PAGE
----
Preferably, transducers with symmetric (circular) actuators and horns are employed in the invention, so that there is no inherent directionality with each transducer. One advantage of the invention is that the generally hexagonal grid packing arrangement of the array creates an array in which the area encompassed by each transducer approximates the circular shape of the transducer actuators, the transducer horns, and the acoustical dispersion patterns associated with them. This transducer packing arrangement inherently reduces the undesirable acoustic characteristics of the spaces between the horns, which improves the uniformity of sound pressures across the front of the array. Improved uniformity reduces emanations of sound beyond the perimeter of the directed beams, and symmetrically also reduces the sensitivity of the array in receive mode to off-beam sounds.
Another advantage is that the generally hexagonal transducer grid packing arrangement allows more transducers to be employed in a given area than is allowed by rectangular grid spacing of the transducers, in which the transducers are aligned in rows and columns. The transducer packing density of the inventive array also improves the uniformity and intensity of sound pressure across the front of the array.
Another advantage is that the operation of the array that is physically symmetric along each of the azimuthal directions along which beams are propagated, with three beams orientated 120 apart, makes sodar operations based on three sequential sound beams physically symmetric. This allows the sodar enclosure to be shaped symmetrically, which in turn produces sound beams, both transmitted and received, that are shaped symmetrically. Thus, distortions created by interactions with the enclosure are inherently applied to all three orientations. This reduces measurement and calculation errors from asymmetric operation.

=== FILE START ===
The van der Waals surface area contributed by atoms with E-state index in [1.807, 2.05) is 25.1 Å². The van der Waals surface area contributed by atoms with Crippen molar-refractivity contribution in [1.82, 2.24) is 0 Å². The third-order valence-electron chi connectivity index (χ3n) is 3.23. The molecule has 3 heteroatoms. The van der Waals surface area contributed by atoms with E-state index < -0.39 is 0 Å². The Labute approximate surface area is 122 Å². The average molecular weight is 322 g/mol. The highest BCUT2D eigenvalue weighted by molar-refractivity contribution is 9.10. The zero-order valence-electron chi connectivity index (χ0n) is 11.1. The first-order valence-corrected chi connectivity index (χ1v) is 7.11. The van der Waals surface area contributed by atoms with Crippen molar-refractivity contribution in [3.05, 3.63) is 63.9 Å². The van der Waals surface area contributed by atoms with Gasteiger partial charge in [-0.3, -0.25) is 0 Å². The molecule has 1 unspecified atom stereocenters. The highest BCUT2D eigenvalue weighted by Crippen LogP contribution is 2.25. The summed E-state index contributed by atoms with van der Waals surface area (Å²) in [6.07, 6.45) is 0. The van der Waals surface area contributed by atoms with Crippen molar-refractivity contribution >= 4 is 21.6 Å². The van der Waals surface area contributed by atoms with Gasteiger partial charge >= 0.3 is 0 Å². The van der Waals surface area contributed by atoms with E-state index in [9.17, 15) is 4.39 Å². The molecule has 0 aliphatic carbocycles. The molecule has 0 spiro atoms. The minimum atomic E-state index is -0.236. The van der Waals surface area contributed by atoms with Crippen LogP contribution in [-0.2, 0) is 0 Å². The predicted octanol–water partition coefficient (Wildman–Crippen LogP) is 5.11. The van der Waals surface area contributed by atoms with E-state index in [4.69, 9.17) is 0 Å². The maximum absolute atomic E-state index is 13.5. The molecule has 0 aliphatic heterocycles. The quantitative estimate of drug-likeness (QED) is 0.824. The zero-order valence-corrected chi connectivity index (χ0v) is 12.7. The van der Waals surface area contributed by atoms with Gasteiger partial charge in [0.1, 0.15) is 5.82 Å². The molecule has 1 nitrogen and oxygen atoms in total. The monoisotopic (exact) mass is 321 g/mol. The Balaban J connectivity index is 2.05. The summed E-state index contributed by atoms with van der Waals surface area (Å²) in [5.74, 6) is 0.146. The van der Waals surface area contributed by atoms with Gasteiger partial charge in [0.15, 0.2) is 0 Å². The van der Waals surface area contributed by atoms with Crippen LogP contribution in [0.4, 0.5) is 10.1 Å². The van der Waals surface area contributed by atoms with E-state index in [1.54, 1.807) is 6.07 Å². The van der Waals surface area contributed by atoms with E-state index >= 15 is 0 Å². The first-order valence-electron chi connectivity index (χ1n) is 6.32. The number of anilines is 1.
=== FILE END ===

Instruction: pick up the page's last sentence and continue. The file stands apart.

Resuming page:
Yet another advantage is that the operation of the array, with three beams orientated 120 apart, allows for a maximum angle between the centers of the various beams, for any particular maximum angle between the center of any one beam and the zenith. Since increasing the angle between the various beams increases accuracy, while increasing the angle between each beam and the zenith detracts from accuracy and reliability of data capture due to atmospheric effects, this configuration has improved accuracy and data capture relative to the prior art.
This invention features an array of transducers for a sodar system, comprising a plurality of individual sound transducers, for emitting sound into the atmosphere and for sensing emitted sound that has been reflected by the atmosphere, in which the transducers are arranged in a generally planar, generally hexagonal grid packing arrangement. The array may comprise a series of rows of tightly-packed essentially identical transducers, with the transducers in adjacent rows offset from one another, in a direction orthogonal to the row longitudinal axes, by about half the width of a transducer. The transducers themselves may define a generally hexagonal perimeter shape. The transducer horns may have a generally circular cross sectional shape.
The array preferably comprises at least thirty-six transducers. The transducers may be arranged in at least seven rows. Each of the six sides of the grid pattern may be defined by at least three transducers, and is preferably defined by four transducers. In one embodiment, the first row (the row making up a side of the array) comprises four transducers, the row behind each side comprises five transducers, the three rows behind that each comprise six transducers, the row behind those three rows comprises five transducers, and the back row comprises four transducers.